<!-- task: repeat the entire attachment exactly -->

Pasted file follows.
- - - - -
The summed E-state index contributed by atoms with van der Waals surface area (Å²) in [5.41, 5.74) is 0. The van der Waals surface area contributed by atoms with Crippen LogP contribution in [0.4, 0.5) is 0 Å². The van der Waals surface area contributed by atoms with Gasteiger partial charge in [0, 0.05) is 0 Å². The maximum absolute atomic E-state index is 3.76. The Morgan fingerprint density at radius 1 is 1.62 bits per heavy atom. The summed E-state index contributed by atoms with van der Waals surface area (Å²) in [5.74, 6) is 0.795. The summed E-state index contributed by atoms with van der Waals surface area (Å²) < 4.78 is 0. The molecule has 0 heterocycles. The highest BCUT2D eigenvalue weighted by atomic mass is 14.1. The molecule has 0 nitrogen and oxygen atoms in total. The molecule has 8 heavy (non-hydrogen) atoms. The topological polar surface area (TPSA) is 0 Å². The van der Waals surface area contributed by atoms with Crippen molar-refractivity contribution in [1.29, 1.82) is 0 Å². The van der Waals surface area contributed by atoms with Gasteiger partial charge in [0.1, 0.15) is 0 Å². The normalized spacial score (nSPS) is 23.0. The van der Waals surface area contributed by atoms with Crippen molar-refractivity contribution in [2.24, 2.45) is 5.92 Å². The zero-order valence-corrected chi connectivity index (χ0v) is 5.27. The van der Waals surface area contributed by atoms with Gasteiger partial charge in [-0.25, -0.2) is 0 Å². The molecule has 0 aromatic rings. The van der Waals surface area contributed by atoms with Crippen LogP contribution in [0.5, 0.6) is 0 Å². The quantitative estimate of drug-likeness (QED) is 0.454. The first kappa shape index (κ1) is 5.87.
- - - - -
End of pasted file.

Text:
The summed E-state index contributed by atoms with van der Waals surface area (Å²) in [5.41, 5.74) is 0. The van der Waals surface area contributed by atoms with Crippen LogP contribution in [0.4, 0.5) is 0 Å². The van der Waals surface area contributed by atoms with Gasteiger partial charge in [0, 0.05) is 0 Å². The maximum absolute atomic E-state index is 3.76. The Morgan fingerprint density at radius 1 is 1.62 bits per heavy atom. The summed E-state index contributed by atoms with van der Waals surface area (Å²) in [5.74, 6) is 0.795. The summed E-state index contributed by atoms with van der Waals surface area (Å²) < 4.78 is 0. The molecule has 0 heterocycles. The highest BCUT2D eigenvalue weighted by atomic mass is 14.1. The molecule has 0 nitrogen and oxygen atoms in total. The molecule has 8 heavy (non-hydrogen) atoms. The topological polar surface area (TPSA) is 0 Å². The van der Waals surface area contributed by atoms with Crippen molar-refractivity contribution in [1.29, 1.82) is 0 Å². The van der Waals surface area contributed by atoms with Gasteiger partial charge in [0.1, 0.15) is 0 Å². The normalized spacial score (nSPS) is 23.0. The van der Waals surface area contributed by atoms with Crippen molar-refractivity contribution in [2.24, 2.45) is 5.92 Å². The zero-order valence-corrected chi connectivity index (χ0v) is 5.27. The van der Waals surface area contributed by atoms with Gasteiger partial charge in [-0.25, -0.2) is 0 Å². The molecule has 0 aromatic rings. The van der Waals surface area contributed by atoms with Crippen LogP contribution in [0.5, 0.6) is 0 Å². The quantitative estimate of drug-likeness (QED) is 0.454. The first kappa shape index (κ1) is 5.87.